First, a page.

As the water rushes into the lock, you have to hold the lines tight to keep the boat from drifing around in the lock (and possibly crashing into other boats; as many as four at a time are placed in the oval locks of the Canal du Midi). As the water rises, you have to shorten the lines to keep the boat in place.

Locking down is basically the reverse process, you enter the lock full and the water is let out, lowering you to the downstream level. And it's much, much easier.

For relatively steep inclines, several locks may be arranged in immediate succession, making for a sort of navigable staircase.

Day 2: Trébes

On the second day, we reached Trébes (14 locks and 18 km), downstream of Carcasonne. We'd been advised that it was best to tie up here and take a taxi into the old city in Carcasonne, rather than trying to tie up in the busier, more industrial harbor in Carcasonne.

Day 3: Carcasonne

Today, I walked around (and throughout) the walled city of Carcasonne.

Human settlement on this hill extends back more than 2000 years. I may very well have set foot this afternoon on stones set by Roman masons.

The French have a wonderfully accessible attitude towards monuments. I've lost track of the number of times when I was a simple misstep from certain, easily fatal, injury. Rather than bury La Cité in fences and barricades, your left to your own common sense not to get killed.

At night, the old city is illuminated by great spotlights.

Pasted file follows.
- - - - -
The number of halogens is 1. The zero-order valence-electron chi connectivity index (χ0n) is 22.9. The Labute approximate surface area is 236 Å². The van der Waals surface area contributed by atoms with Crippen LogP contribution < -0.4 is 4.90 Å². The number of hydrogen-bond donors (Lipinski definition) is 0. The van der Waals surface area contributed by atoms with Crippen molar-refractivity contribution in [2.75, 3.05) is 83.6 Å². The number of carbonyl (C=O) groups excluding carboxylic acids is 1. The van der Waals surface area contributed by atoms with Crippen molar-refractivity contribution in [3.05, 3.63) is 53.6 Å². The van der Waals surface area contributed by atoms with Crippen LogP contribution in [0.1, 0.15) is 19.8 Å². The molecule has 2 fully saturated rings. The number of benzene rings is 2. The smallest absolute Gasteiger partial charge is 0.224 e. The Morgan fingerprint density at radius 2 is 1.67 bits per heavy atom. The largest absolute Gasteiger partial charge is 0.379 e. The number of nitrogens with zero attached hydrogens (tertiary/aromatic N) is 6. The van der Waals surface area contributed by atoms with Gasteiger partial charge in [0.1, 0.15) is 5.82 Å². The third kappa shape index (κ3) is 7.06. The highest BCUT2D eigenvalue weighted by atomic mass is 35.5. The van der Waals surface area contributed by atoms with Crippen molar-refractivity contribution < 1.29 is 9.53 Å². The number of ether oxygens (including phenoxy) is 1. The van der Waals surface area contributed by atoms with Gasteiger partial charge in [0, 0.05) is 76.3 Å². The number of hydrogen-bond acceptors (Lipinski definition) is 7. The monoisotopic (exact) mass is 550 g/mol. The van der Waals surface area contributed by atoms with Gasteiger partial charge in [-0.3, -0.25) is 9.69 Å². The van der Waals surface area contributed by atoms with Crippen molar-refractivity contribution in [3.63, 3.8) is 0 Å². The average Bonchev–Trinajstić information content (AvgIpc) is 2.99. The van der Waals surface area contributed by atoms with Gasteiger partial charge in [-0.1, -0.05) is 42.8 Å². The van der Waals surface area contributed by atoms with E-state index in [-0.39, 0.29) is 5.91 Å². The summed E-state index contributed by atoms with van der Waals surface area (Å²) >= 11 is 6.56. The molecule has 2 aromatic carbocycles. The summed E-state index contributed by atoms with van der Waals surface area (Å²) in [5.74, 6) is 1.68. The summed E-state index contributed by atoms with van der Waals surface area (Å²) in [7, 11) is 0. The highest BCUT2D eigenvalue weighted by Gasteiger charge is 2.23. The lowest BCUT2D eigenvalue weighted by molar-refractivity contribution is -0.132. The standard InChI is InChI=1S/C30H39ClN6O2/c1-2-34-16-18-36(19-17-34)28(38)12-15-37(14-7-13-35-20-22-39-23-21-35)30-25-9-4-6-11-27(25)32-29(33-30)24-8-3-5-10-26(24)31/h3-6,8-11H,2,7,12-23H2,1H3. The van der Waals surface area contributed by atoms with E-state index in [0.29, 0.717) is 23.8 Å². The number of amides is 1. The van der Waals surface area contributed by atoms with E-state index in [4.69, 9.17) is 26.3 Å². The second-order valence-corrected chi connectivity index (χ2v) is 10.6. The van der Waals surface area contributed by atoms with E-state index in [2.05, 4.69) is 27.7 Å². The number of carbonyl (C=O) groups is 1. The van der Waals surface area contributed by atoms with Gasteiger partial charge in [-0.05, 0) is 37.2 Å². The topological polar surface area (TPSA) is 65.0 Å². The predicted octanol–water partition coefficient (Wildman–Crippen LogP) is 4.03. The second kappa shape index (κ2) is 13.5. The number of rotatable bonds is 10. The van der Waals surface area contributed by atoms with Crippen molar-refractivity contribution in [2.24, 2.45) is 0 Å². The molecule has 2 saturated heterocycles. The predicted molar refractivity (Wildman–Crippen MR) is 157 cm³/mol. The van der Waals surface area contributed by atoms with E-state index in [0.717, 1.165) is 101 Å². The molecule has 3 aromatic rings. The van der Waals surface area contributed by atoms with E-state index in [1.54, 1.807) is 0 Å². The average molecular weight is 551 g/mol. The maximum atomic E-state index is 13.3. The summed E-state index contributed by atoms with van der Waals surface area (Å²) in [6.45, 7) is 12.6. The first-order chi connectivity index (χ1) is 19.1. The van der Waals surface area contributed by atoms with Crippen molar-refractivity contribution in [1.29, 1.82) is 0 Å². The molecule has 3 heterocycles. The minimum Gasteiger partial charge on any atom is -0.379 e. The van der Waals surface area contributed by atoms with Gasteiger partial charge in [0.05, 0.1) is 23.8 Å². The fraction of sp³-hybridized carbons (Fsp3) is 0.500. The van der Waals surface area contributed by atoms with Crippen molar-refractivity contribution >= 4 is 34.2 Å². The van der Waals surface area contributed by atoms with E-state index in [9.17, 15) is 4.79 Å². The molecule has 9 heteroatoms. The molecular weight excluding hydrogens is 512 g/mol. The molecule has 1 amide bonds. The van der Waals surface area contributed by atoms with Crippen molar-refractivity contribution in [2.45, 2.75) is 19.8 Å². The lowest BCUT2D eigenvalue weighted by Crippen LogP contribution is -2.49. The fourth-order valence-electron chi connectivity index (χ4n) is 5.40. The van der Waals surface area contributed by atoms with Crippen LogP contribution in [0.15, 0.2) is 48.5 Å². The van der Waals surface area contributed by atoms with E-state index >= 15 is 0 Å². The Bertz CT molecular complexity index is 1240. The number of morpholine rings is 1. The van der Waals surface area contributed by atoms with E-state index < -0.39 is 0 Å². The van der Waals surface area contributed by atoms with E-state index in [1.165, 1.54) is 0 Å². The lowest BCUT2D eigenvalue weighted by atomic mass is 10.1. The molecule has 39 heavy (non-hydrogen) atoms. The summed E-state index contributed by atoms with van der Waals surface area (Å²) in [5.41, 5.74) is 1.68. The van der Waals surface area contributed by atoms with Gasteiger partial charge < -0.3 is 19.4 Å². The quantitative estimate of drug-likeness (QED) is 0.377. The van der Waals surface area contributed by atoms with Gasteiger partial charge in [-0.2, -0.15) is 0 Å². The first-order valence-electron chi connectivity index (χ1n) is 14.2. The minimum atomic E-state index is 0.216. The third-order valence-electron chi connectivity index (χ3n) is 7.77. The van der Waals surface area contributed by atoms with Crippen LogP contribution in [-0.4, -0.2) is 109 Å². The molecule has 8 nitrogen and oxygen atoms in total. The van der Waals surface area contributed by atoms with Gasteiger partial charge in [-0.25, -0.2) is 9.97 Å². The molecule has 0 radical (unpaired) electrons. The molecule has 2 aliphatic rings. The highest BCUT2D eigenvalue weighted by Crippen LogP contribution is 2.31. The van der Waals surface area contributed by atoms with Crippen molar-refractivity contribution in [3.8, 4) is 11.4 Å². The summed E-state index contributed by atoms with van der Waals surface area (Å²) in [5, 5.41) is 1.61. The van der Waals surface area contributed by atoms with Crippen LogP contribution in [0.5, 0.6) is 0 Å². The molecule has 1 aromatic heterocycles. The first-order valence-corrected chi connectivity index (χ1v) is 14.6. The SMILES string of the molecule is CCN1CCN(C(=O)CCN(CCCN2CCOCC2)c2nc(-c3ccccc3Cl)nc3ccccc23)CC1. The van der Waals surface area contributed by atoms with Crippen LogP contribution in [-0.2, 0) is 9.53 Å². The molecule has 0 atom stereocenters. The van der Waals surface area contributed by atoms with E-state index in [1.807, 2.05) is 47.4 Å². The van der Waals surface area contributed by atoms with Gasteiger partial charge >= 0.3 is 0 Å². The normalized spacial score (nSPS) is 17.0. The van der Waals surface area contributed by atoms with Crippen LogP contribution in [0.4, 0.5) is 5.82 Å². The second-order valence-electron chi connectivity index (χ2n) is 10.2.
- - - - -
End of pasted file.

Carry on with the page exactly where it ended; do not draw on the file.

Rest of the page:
And now for something completely different.

Day 4: Bram

Today I biked along the tow path past gorgeous vineyards.

At the end of the day, we reached Bram, 12 locks and 36.5 km. Bram, built on a hill, is organized in a circular pattern, unlike the more traditional rectangular grid.

Day 5: Lock Day

Today we made our most agressive uphill journey, 18 locks in 16 km, including a massive 4-lock series to enter the basin at Castelnaudary.

Many of the locks on the canal are electric, but some are manual.

And, of course, after a hard days work, you have to have a little snack before dinner.

How I love french Camembert.

Day 6: It's All Downhill From Here

By lunchtime, we've reached the last upstream lock, la Méditerranée. The locks close at lunchtime, so it'll be this afternoon before we take the last step up.

Nearby is an old pottery workshop. It's closed, too, but they let us look around.

After lunch, we pass the stream that feeds the Canal du Midi. Nearby, the Obélisque de Riquet commemorates Pierre Paul Riquet.

Riquet conceived and began construction of the canal in the mid 1600's. The Canal du Midi connects the Mediterranean and the Atlantic. Riquet died in 1680, just seven months before it was completed.

By evening, we had made it as far as Renneville, 13 locks and 22 km.

Day 7: Is That Light Supposed to be On?

Our morning begins with the "glowplug" light staying on after we start the engine. A few minutes later, all the lights are on and alarms are ringing. Pull over!

Locaboat sends a repair van. A morning lost for a broken fan belt; the locks are closed. Time for lunch.

After lunch, the first lock keeper asks us to wait 20 minutes. (They try to minimize the number of times each lock is opened; they lose a lock full of water to the ocean with every cycle.) Pounding in the stakes to tie up the boat, the hammer slips from Eric's hand. Plop. We just aren't destined to go far today.